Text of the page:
The Hot Zone

Catch a cold

Posted by Alison Hawkes on June 21, 2010
Category : Climates of the Past, The Oceans

Climate change has made apparent the interconnectedness of Earth systems. That sometimes doesn’t match with our human experience of the vastness of the world, where we dump trash elsewhere, fish the oceans without limit, and send pollutants into the atmosphere thinking nothing will ever come back at us.

Yet a study published in a recent journal of Science is a reminder of how change in one place can ripple to the far reaches of the globe. Data from as far back as 3.5 million years ago shows that when the polar ice sheets grow and recede, tropical waters far to the South get nippier and warmer as well.

Models predict that the direct effects of large ice sheets would extend some 2,000 km, but not far enough to alter tropical water temperatures.

Greenland ice sheet. Photo from NASA.

Greenland ice sheet. Photo from NASA.

“What surprised us is that the tropics seemed to shiver when the polar latitudes get cold, and they warm up when the ice ages pass,” said Timothy Herbert of Brown University and a lead author of the paper.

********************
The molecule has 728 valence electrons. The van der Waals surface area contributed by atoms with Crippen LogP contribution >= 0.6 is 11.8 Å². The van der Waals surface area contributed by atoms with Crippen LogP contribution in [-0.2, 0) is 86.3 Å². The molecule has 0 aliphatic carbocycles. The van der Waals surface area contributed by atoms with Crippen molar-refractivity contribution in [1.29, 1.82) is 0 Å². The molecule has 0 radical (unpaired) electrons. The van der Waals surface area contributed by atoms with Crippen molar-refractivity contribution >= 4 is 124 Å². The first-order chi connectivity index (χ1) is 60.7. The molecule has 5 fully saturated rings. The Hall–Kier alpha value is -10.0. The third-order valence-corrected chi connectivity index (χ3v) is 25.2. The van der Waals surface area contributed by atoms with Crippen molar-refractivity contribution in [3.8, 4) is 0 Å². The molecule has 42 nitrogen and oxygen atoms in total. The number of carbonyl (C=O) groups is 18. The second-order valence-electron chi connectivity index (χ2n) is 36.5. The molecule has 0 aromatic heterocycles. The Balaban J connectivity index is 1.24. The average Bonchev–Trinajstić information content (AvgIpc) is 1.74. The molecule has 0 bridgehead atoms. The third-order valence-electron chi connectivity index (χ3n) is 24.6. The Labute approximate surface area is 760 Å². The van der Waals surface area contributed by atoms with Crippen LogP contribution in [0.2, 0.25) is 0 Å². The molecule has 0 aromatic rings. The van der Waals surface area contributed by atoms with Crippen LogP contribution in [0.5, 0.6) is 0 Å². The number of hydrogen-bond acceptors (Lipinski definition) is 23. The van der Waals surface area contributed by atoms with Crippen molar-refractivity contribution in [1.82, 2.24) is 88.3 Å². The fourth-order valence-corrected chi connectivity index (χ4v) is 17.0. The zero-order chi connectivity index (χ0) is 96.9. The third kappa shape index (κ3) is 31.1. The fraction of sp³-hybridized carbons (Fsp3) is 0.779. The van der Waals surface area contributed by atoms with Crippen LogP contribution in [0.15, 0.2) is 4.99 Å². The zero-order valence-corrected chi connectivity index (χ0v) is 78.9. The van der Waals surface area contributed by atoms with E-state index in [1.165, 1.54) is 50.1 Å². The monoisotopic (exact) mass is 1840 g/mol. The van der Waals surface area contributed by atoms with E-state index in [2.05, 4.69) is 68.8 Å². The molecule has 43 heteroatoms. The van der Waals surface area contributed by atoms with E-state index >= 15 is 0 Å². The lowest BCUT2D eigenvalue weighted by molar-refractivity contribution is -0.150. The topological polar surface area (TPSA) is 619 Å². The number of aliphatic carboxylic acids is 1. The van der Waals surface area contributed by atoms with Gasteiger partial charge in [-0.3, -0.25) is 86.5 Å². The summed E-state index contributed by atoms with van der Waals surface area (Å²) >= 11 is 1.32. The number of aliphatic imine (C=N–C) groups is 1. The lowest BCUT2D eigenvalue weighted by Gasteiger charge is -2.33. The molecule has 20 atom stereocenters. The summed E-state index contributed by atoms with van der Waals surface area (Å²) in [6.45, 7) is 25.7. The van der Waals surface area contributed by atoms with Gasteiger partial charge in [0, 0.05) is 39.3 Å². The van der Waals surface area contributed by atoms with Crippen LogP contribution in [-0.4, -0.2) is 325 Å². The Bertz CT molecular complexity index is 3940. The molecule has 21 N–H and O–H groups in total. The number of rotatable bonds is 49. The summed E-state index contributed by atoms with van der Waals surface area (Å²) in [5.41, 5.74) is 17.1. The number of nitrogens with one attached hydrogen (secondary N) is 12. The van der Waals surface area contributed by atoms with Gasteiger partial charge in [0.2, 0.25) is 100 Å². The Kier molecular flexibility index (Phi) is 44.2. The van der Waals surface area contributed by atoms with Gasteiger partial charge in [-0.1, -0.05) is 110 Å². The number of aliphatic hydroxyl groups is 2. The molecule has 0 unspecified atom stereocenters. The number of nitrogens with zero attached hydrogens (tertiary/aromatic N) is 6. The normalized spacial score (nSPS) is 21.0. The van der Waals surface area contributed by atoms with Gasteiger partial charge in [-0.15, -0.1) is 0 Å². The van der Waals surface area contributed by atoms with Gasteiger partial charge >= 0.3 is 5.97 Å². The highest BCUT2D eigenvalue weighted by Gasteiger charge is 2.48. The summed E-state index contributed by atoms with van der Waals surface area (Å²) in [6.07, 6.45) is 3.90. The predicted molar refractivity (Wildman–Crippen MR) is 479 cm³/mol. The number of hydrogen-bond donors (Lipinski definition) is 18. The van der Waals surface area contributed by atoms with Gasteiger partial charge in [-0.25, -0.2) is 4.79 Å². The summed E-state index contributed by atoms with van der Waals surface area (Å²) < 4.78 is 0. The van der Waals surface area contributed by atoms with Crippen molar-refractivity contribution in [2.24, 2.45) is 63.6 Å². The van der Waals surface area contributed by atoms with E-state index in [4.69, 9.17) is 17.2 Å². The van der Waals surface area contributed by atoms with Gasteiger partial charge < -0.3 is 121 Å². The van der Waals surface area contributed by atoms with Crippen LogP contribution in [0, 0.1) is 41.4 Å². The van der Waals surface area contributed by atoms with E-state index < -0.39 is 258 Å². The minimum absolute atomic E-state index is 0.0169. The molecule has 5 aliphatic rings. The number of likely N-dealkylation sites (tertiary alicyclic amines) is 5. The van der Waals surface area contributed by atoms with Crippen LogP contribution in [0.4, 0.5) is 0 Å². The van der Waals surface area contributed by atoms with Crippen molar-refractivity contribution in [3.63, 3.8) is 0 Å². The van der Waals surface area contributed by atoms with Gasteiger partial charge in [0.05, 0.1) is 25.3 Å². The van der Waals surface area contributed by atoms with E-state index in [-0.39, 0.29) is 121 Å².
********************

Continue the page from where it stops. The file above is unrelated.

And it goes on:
The link between the oceans, researchers believe, has to do with carbon dioxide levels. The polar oceans absorb a lot of it and can draw down atmospheric levels by as much as 30 percent.

The changes in CO2 impact the tropical oceans, which have a powerful influence over global climate conditions. Warm tropical oceans produce water vapor, which drives global rainfall patterns and is a potent greenhouse gas warmer.

The researchers examined the remains of plankton in sediment cores under tropic waters to establish surface sea temperature going back in time from the onset of the Earth’s ice age oscillations. There have been 45 separate ice ages since 2.7 million years ago.

They found a near perfect match between ice sheet expansion/ retraction and tropical surface water temperatures over time.

“We think the best explanation that would connect these changes so far away from each other is a dominant role for carbon dioxide to help coordinate changes between different parts of the climate system,” said Herbert. “That’s the best explanation for why we see these patterns.”

The odd thing is that the CO2 feedback seems to be strengthening.

“It’s like those movies of a bridge that starts shaking and then shakes more and more wildly as time goes on,” says Herbert. “As we come toward today the ice age cycles and the carbon dioxide effects become bigger and bigger. We don’t understand why that’s changed over time.”

Modern day climate conditions don’t escape these influences.

“We don’t understand human activity as we affect the globe, how those are going to cascade or show up in other parts of the system,” Herbert said. “From our study we can say that the areas that don’t directly feel climate change will sooner or later almost certainly feel a very strong change.”

-Alison Hawkes

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